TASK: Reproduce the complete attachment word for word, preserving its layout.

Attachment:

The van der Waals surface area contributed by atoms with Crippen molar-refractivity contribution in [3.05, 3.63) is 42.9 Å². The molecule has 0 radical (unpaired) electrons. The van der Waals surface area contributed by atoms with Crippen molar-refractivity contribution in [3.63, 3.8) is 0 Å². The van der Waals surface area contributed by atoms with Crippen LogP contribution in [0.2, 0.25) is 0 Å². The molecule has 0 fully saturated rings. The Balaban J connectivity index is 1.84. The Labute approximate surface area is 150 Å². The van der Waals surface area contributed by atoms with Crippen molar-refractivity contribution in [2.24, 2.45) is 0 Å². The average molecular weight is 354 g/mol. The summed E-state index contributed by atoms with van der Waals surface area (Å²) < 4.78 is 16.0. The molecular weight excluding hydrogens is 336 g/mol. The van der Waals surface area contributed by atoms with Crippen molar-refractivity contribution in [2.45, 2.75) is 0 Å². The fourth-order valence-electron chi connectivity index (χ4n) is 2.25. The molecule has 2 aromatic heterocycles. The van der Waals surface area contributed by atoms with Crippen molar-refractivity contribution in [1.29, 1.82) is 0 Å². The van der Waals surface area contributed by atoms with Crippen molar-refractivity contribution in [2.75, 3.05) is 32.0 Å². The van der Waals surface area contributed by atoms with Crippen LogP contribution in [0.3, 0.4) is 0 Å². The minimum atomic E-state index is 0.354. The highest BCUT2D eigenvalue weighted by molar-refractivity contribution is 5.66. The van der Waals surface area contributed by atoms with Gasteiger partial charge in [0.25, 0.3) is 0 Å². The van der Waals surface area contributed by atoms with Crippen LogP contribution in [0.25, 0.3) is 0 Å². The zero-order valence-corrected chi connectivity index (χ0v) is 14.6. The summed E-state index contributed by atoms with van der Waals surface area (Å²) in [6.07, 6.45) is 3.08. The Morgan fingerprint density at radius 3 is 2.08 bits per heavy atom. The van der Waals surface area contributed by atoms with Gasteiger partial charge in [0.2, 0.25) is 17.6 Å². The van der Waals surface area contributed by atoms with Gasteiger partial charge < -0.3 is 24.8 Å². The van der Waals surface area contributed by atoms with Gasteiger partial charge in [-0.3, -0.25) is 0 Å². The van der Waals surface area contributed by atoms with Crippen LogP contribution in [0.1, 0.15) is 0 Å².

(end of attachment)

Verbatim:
The van der Waals surface area contributed by atoms with Crippen molar-refractivity contribution in [3.05, 3.63) is 42.9 Å². The molecule has 0 radical (unpaired) electrons. The van der Waals surface area contributed by atoms with Crippen molar-refractivity contribution in [3.63, 3.8) is 0 Å². The van der Waals surface area contributed by atoms with Crippen LogP contribution in [0.2, 0.25) is 0 Å². The molecule has 0 fully saturated rings. The Balaban J connectivity index is 1.84. The Labute approximate surface area is 150 Å². The van der Waals surface area contributed by atoms with Crippen molar-refractivity contribution in [2.24, 2.45) is 0 Å². The average molecular weight is 354 g/mol. The summed E-state index contributed by atoms with van der Waals surface area (Å²) < 4.78 is 16.0. The molecular weight excluding hydrogens is 336 g/mol. The van der Waals surface area contributed by atoms with Crippen molar-refractivity contribution in [2.45, 2.75) is 0 Å². The fourth-order valence-electron chi connectivity index (χ4n) is 2.25. The molecule has 2 aromatic heterocycles. The van der Waals surface area contributed by atoms with Crippen molar-refractivity contribution in [1.29, 1.82) is 0 Å². The van der Waals surface area contributed by atoms with Crippen molar-refractivity contribution in [2.75, 3.05) is 32.0 Å². The van der Waals surface area contributed by atoms with Crippen LogP contribution in [0.3, 0.4) is 0 Å². The minimum atomic E-state index is 0.354. The highest BCUT2D eigenvalue weighted by molar-refractivity contribution is 5.66. The van der Waals surface area contributed by atoms with Gasteiger partial charge in [0.25, 0.3) is 0 Å². The van der Waals surface area contributed by atoms with Crippen LogP contribution in [0.25, 0.3) is 0 Å². The zero-order valence-corrected chi connectivity index (χ0v) is 14.6. The summed E-state index contributed by atoms with van der Waals surface area (Å²) in [6.07, 6.45) is 3.08. The Morgan fingerprint density at radius 3 is 2.08 bits per heavy atom. The van der Waals surface area contributed by atoms with Gasteiger partial charge in [0.2, 0.25) is 17.6 Å². The van der Waals surface area contributed by atoms with Gasteiger partial charge < -0.3 is 24.8 Å². The van der Waals surface area contributed by atoms with Gasteiger partial charge in [-0.3, -0.25) is 0 Å². The van der Waals surface area contributed by atoms with Crippen LogP contribution in [0.1, 0.15) is 0 Å².